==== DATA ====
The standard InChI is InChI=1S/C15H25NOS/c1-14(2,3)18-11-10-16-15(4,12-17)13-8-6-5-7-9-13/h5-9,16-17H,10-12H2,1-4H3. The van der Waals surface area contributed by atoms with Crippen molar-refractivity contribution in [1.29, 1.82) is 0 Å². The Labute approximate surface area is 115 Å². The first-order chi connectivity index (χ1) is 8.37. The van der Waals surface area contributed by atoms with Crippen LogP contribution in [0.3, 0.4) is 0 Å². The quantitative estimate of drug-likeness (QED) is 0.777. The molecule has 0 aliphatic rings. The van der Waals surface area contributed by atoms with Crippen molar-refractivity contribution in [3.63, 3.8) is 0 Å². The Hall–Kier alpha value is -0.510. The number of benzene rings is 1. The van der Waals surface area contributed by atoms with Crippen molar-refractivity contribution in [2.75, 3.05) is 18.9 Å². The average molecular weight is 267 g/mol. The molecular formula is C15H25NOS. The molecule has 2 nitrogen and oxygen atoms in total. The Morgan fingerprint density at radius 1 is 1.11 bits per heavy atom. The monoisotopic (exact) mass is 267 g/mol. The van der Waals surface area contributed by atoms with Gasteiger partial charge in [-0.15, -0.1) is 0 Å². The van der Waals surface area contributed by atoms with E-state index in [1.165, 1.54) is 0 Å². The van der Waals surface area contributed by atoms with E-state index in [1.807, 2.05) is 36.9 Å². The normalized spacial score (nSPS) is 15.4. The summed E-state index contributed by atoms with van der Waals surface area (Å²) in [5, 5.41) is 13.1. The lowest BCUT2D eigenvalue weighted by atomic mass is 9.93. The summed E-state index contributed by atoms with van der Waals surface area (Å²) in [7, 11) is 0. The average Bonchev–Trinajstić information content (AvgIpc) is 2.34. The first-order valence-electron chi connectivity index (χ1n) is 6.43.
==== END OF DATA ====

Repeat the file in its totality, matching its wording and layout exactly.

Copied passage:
The standard InChI is InChI=1S/C15H25NOS/c1-14(2,3)18-11-10-16-15(4,12-17)13-8-6-5-7-9-13/h5-9,16-17H,10-12H2,1-4H3. The van der Waals surface area contributed by atoms with Crippen molar-refractivity contribution in [1.29, 1.82) is 0 Å². The Labute approximate surface area is 115 Å². The first-order chi connectivity index (χ1) is 8.37. The van der Waals surface area contributed by atoms with Crippen LogP contribution in [0.3, 0.4) is 0 Å². The quantitative estimate of drug-likeness (QED) is 0.777. The molecule has 0 aliphatic rings. The van der Waals surface area contributed by atoms with Crippen molar-refractivity contribution in [3.63, 3.8) is 0 Å². The Hall–Kier alpha value is -0.510. The number of benzene rings is 1. The van der Waals surface area contributed by atoms with Crippen molar-refractivity contribution in [2.75, 3.05) is 18.9 Å². The average molecular weight is 267 g/mol. The molecular formula is C15H25NOS. The molecule has 2 nitrogen and oxygen atoms in total. The Morgan fingerprint density at radius 1 is 1.11 bits per heavy atom. The monoisotopic (exact) mass is 267 g/mol. The van der Waals surface area contributed by atoms with Gasteiger partial charge in [-0.15, -0.1) is 0 Å². The van der Waals surface area contributed by atoms with E-state index in [1.165, 1.54) is 0 Å². The van der Waals surface area contributed by atoms with E-state index in [1.807, 2.05) is 36.9 Å². The normalized spacial score (nSPS) is 15.4. The summed E-state index contributed by atoms with van der Waals surface area (Å²) in [5, 5.41) is 13.1. The lowest BCUT2D eigenvalue weighted by atomic mass is 9.93. The summed E-state index contributed by atoms with van der Waals surface area (Å²) in [7, 11) is 0. The average Bonchev–Trinajstić information content (AvgIpc) is 2.34. The first-order valence-electron chi connectivity index (χ1n) is 6.43.